iJobs Job Widget
iJobs General

SThree: Trainee Recruitment Consultant - Dublin

£13676.46 - £16411.61 per annum + OTE: SThree: SThree Trainee Recruitment Cons...

Ashdown Group: Marketing or Business Graduate Opportunity - Norwich - £22,000

£18000 - £22000 per annum + training: Ashdown Group: Business and Marketing Gr...

SThree: Trainee Recruitment Consultant

£20000 - £25000 per annum + Commission: SThree: Are you great at building rela...

Ashdown Group: Database Analyst - Birmingham - £22,000 plus benefits

£20000 - £22000 per annum + excellent benefits: Ashdown Group: Application Sup...

Day In a Page

Read Next
Labour leader Ed Miliband unveils Labour's pledges carved into a stone plinth in Hastings  

Election 2015: Smash the two-party system! Smash the voting system!

Armando Iannucci
Tactical voting is a necessary evil of the current first-past-the-post system, where voters vote against what they do not want rather than in favour of what they do  

Election 2015: Voting tactically has become more fraught in new political order

Michael Ashcroft
General Election 2015: Ed Miliband's unlikely journey from hapless geek to heart-throb

Miliband's unlikely journey from hapless geek to heart-throb

He was meant to be Labour's biggest handicap - but has become almost an asset
General Election 2015: A guide to the smaller parties, from the the National Health Action Party to the Church of the Militant Elvis Party

On the margins

From Militant Elvis to Women's Equality: a guide to the underdogs standing in the election
Amr Darrag: Ex-Muslim Brotherhood minister in exile still believes Egypt's military regime can be replaced with 'moderate' Islamic rule

'This is the battle of young Egypt for the future of our country'

Ex-Muslim Brotherhood minister Amr Darrag still believes the opposition can rid Egypt of its military regime and replace it with 'moderate' Islamic rule, he tells Robert Fisk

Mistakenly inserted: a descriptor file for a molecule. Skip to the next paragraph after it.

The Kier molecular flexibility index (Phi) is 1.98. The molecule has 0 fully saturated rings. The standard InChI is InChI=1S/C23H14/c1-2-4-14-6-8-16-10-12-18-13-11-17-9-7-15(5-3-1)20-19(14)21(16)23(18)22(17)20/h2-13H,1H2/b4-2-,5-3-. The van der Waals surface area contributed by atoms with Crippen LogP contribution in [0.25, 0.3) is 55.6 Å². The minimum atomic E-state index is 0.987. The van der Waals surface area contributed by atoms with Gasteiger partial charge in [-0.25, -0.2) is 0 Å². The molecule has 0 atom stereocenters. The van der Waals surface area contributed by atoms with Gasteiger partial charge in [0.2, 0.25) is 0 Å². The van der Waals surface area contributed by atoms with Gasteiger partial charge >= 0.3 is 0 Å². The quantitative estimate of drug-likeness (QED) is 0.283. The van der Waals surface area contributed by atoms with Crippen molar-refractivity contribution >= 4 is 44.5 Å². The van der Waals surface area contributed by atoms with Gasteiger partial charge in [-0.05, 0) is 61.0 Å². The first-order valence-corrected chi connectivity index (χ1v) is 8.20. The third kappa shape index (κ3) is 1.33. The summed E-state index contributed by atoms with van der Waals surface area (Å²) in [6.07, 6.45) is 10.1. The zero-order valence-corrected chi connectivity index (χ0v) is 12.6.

Why patients must rely less on doctors: Improving our own health is the 'blockbuster drug of the century'

Why patients must rely less on doctors

Improving our own health is the 'blockbuster drug of the century'
Sarah Lucas is the perfect artist to represent Britain at the Venice Biennale

Flesh in Venice

Sarah Lucas has filled the British pavilion at the Venice Biennale with slinky cats and casts of her female friends' private parts. It makes you proud to be a woman, says Karen Wright
11 best anti-ageing day creams

11 best anti-ageing day creams

Slow down the ageing process with one of these high-performance, hardworking anti-agers
Juventus 2 Real Madrid 1: Five things we learnt, including Iker Casillas is past it and Carlos Tevez remains effective

Juventus vs Real Madrid

Five things we learnt from the Italian's Champions League first leg win over the Spanish giants
Ashes 2015: Test series looks a lost cause for England... whoever takes over as ECB director of cricket

Ashes series looks a lost cause for England...

Whoever takes over as ECB director of cricket, says Stephen Brenkley
Fishing for votes with Nigel Farage: The Ukip leader shows how he can work an audience as he casts his line to the disaffected of Grimsby

Fishing is on Nigel Farage's mind

Ukip leader casts a line to the disaffected
Who is bombing whom in the Middle East? It's amazing they don't all hit each other

Who is bombing whom in the Middle East?

Robert Fisk untangles the countries and factions
China's influence on fashion: At the top of the game both creatively and commercially

China's influence on fashion

At the top of the game both creatively and commercially
Lord O’Donnell: Former cabinet secretary on the election and life away from the levers of power

The man known as GOD has a reputation for getting the job done

Lord O'Donnell's three principles of rule
Rainbow shades: It's all bright on the night

Rainbow shades

It's all bright on the night
'It was first time I had ever tasted chocolate. I kept a piece, and when Amsterdam was liberated, I gave it to the first Allied soldier I saw'

Bread from heaven

Dutch survivors thank RAF for World War II drop that saved millions
Britain will be 'run for the wealthy and powerful' if Tories retain power - Labour

How 'the Axe' helped Labour

UK will be 'run for the wealthy and powerful' if Tories retain power